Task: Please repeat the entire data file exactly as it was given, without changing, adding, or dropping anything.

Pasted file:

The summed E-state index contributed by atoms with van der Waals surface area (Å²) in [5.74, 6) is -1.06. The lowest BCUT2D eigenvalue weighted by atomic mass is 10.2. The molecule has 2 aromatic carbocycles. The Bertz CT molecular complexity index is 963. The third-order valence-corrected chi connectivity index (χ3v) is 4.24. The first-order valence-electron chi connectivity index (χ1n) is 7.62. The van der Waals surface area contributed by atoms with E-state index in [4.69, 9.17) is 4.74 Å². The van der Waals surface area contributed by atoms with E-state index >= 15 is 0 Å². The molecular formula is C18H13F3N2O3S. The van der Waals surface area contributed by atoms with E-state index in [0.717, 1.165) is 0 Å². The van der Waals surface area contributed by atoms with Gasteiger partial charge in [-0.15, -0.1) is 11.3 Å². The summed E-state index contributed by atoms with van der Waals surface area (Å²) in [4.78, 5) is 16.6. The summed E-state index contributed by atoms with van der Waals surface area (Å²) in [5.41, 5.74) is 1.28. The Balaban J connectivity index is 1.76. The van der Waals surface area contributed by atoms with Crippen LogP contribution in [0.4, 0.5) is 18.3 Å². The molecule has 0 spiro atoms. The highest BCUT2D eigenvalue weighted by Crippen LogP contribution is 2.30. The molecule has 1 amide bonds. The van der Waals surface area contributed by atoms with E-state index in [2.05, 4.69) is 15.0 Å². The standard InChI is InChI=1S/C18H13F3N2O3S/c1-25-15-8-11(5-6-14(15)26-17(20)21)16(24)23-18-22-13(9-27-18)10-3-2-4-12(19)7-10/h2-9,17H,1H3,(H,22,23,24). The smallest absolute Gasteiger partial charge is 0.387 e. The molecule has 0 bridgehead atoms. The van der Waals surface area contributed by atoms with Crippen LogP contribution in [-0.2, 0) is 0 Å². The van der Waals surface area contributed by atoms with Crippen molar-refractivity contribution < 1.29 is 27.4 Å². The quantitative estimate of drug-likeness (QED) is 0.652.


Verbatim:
The summed E-state index contributed by atoms with van der Waals surface area (Å²) in [5.74, 6) is -1.06. The lowest BCUT2D eigenvalue weighted by atomic mass is 10.2. The molecule has 2 aromatic carbocycles. The Bertz CT molecular complexity index is 963. The third-order valence-corrected chi connectivity index (χ3v) is 4.24. The first-order valence-electron chi connectivity index (χ1n) is 7.62. The van der Waals surface area contributed by atoms with E-state index in [4.69, 9.17) is 4.74 Å². The van der Waals surface area contributed by atoms with E-state index >= 15 is 0 Å². The molecular formula is C18H13F3N2O3S. The van der Waals surface area contributed by atoms with E-state index in [0.717, 1.165) is 0 Å². The van der Waals surface area contributed by atoms with Gasteiger partial charge in [-0.15, -0.1) is 11.3 Å². The summed E-state index contributed by atoms with van der Waals surface area (Å²) in [4.78, 5) is 16.6. The summed E-state index contributed by atoms with van der Waals surface area (Å²) in [5.41, 5.74) is 1.28. The Balaban J connectivity index is 1.76. The van der Waals surface area contributed by atoms with Crippen LogP contribution in [0.4, 0.5) is 18.3 Å². The molecule has 0 spiro atoms. The highest BCUT2D eigenvalue weighted by Crippen LogP contribution is 2.30. The molecule has 1 amide bonds. The van der Waals surface area contributed by atoms with E-state index in [2.05, 4.69) is 15.0 Å². The standard InChI is InChI=1S/C18H13F3N2O3S/c1-25-15-8-11(5-6-14(15)26-17(20)21)16(24)23-18-22-13(9-27-18)10-3-2-4-12(19)7-10/h2-9,17H,1H3,(H,22,23,24). The smallest absolute Gasteiger partial charge is 0.387 e. The molecule has 0 bridgehead atoms. The van der Waals surface area contributed by atoms with Crippen LogP contribution in [-0.2, 0) is 0 Å². The van der Waals surface area contributed by atoms with Crippen molar-refractivity contribution < 1.29 is 27.4 Å². The quantitative estimate of drug-likeness (QED) is 0.652.